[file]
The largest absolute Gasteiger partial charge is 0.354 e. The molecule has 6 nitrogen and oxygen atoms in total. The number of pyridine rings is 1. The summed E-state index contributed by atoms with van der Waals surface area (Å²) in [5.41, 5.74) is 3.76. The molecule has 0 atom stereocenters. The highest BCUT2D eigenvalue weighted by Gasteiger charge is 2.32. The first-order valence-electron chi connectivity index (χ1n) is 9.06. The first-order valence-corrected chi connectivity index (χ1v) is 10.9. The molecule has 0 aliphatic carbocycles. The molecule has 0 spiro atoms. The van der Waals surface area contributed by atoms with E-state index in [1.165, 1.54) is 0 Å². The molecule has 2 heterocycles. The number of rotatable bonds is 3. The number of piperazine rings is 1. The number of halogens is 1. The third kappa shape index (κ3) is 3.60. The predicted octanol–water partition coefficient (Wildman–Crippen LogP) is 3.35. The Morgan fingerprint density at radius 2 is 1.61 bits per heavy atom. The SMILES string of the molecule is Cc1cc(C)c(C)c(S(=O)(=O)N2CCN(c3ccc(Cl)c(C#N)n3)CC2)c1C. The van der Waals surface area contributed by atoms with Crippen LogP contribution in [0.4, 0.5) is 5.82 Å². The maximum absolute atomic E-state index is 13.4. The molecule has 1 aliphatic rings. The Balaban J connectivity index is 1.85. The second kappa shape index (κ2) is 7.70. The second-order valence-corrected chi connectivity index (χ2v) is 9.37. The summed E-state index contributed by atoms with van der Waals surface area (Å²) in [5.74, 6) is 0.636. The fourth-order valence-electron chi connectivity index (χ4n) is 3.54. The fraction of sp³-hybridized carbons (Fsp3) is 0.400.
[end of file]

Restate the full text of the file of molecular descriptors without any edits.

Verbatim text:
The largest absolute Gasteiger partial charge is 0.354 e. The molecule has 6 nitrogen and oxygen atoms in total. The number of pyridine rings is 1. The summed E-state index contributed by atoms with van der Waals surface area (Å²) in [5.41, 5.74) is 3.76. The molecule has 0 atom stereocenters. The highest BCUT2D eigenvalue weighted by Gasteiger charge is 2.32. The first-order valence-electron chi connectivity index (χ1n) is 9.06. The first-order valence-corrected chi connectivity index (χ1v) is 10.9. The molecule has 0 aliphatic carbocycles. The molecule has 0 spiro atoms. The van der Waals surface area contributed by atoms with E-state index in [1.165, 1.54) is 0 Å². The molecule has 2 heterocycles. The number of rotatable bonds is 3. The number of piperazine rings is 1. The number of halogens is 1. The third kappa shape index (κ3) is 3.60. The predicted octanol–water partition coefficient (Wildman–Crippen LogP) is 3.35. The Morgan fingerprint density at radius 2 is 1.61 bits per heavy atom. The SMILES string of the molecule is Cc1cc(C)c(C)c(S(=O)(=O)N2CCN(c3ccc(Cl)c(C#N)n3)CC2)c1C. The van der Waals surface area contributed by atoms with Crippen LogP contribution in [0.4, 0.5) is 5.82 Å². The maximum absolute atomic E-state index is 13.4. The molecule has 1 aliphatic rings. The Balaban J connectivity index is 1.85. The second kappa shape index (κ2) is 7.70. The second-order valence-corrected chi connectivity index (χ2v) is 9.37. The summed E-state index contributed by atoms with van der Waals surface area (Å²) in [5.74, 6) is 0.636. The fourth-order valence-electron chi connectivity index (χ4n) is 3.54. The fraction of sp³-hybridized carbons (Fsp3) is 0.400.